And then, the kicker. Like Ron Kirk recently claimed, Tepp says that now that the ACTA document has been released, it’s proved all the “wild internet rumors” to be “false.” Um. Except that’s not true. The details showed that there are massive problems with ACTA, in that it only exports the restrictions with none of the exceptions. While it is true, technically, that it is “consistent with US law,” today, that ignores the fact that US law is constantly changing, and ACTA would lock in aspects of the law, without allowing Congress to make important and necessary changes for fear of “not living up to our international obligations.” Fixing problems with current case law (not statutory law) on what constitutes “contributory” infringement? ACTA limits that. That’s a huge problem that many people pointed out in those “wild internet rumors” and it was proved 100% true.
Later on Tepp makes even more bizarre claims (amusingly, right after he slips up and calls it a “treaty” despite all the efforts of US negotiators to make sure they never called it a treaty). He says that ACTA has no intention of changing whatever balance each individual country makes in terms of copyright sanctions or exceptions. He specifically says:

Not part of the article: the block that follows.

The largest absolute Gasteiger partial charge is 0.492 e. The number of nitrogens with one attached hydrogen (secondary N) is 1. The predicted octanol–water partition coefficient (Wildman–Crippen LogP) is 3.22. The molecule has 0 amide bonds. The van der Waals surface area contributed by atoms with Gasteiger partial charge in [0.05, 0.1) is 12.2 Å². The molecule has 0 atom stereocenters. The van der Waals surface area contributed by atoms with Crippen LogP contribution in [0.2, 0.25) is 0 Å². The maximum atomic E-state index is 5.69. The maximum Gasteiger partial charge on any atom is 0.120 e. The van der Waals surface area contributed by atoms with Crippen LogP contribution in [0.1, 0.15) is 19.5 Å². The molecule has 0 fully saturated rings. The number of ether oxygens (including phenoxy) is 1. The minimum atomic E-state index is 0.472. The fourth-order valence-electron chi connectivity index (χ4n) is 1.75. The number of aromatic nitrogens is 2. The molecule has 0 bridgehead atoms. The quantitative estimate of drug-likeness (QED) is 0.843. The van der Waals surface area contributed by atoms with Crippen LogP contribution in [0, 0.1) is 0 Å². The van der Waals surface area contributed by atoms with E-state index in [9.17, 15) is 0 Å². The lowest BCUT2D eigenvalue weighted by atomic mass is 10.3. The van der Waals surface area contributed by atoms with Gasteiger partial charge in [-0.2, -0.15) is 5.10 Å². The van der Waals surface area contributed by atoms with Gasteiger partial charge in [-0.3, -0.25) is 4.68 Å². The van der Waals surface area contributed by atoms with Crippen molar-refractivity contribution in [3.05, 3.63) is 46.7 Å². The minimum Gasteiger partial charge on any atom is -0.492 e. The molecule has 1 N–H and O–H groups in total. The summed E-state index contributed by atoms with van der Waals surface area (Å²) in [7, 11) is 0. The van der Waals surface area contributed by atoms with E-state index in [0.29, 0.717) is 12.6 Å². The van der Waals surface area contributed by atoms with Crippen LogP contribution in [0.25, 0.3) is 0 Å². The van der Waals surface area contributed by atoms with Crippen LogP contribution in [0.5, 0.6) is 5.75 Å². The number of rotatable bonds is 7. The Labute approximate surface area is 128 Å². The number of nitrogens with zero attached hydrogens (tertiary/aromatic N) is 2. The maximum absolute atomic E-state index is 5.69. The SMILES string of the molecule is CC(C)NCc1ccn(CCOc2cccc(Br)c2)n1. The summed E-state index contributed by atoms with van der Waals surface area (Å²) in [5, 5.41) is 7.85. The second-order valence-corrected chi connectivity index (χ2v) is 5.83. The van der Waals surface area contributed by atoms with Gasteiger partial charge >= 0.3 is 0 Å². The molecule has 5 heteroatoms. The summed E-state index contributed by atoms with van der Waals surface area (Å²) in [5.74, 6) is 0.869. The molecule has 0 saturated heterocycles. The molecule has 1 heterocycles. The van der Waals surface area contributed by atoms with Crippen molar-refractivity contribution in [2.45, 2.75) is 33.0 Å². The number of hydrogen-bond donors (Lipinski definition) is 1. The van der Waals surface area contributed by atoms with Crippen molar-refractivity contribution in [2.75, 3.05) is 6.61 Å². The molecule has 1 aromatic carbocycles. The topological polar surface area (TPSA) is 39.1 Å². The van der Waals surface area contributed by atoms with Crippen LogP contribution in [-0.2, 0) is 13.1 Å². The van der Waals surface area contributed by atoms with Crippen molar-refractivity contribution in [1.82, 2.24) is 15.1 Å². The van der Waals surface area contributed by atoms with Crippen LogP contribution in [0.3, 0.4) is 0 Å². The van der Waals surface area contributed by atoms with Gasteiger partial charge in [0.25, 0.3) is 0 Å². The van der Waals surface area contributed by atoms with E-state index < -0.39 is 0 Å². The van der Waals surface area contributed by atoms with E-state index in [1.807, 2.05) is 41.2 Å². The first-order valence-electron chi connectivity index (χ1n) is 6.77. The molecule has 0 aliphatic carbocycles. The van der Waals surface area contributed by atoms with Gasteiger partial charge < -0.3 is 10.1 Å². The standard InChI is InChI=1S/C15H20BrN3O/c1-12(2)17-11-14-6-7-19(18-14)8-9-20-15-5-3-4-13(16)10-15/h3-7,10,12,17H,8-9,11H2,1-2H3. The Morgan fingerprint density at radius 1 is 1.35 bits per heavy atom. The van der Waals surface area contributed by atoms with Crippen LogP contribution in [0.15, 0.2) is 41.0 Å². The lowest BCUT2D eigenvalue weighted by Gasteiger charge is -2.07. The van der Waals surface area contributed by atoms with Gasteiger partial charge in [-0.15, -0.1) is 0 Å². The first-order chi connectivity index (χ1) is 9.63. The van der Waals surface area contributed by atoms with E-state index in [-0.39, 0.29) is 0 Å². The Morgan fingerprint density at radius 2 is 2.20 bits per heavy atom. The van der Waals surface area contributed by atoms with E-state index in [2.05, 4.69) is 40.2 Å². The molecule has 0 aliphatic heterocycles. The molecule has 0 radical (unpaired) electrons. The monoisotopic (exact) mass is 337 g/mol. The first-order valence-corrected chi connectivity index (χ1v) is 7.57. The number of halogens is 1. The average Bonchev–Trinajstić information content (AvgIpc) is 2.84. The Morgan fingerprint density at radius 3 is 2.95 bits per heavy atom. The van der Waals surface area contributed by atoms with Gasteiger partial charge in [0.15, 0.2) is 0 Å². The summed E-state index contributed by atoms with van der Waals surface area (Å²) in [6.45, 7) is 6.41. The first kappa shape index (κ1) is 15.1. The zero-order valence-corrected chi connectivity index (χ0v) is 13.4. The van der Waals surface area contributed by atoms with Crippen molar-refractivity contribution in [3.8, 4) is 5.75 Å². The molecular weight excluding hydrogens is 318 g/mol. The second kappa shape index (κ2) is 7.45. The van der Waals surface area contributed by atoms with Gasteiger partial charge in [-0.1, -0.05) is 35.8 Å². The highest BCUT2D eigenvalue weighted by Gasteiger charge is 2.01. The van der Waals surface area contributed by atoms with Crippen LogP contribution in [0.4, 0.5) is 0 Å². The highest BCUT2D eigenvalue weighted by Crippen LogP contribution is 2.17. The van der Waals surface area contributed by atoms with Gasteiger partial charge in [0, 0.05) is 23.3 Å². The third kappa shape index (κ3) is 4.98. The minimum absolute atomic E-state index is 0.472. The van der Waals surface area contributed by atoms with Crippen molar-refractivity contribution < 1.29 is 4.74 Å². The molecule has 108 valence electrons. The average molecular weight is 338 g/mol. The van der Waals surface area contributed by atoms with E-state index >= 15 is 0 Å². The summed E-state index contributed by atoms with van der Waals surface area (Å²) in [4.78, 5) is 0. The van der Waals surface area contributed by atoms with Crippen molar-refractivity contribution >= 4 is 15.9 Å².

“ACTA very clearly, from day one, has never been about changing the balance of copyright law. It doesn’t talk about rights. It doesn’t talk about exceptions… ACTA’s just saying, whatever the infringement provisions and exceptions you have in your law, are up to you (consistent with all those other treaties we’ve all negotiated and agreed to), and you should have some minimum type enforcement actions available so that the remedies for violating those rights… have some meaning… So to say that ACTA is exporting without exceptions is to ignore that it’s also exporting without rights. It’s not talking about rights or exceptions.”
That’s blatantly untrue. The provisions on secondary liability do exactly that — increase restrictions, without corresponding exceptions. And if it’s not changing what any country does, then what’s the point of the document in the first place? To say that it’s just setting a “minimum type [of] enforcement” is to say that it’s requiring specific copyright sanctions, which was exactly the complaint. Furthermore, the idea that this is needed to make sure enforcement “has some meaning” is again incredibly insulting to the decisions on copyright law that those other countries have made — such as Spain’s decision that personal, non-commercial copying should not be treated like for-profit, commercial copying.
Tepp is playing sneaky word games. When people complained about how ACTA exports enforcement provisions without the exceptions, Tepp focuses on the fact it doesn’t export rights, but ignores the enforcement provisions — which is what people were concerned about in the first place!
Anyway, he goes on to try to address the secondary liability claim, first by mocking the example that was brought up earlier of the Google execs found guilty of criminal privacy violations:
In terms of secondary liability issue, this is another red herring. The Google case in Italy, that happened entirely without ACTA. How is that possible? How could something bad happen without ACTA?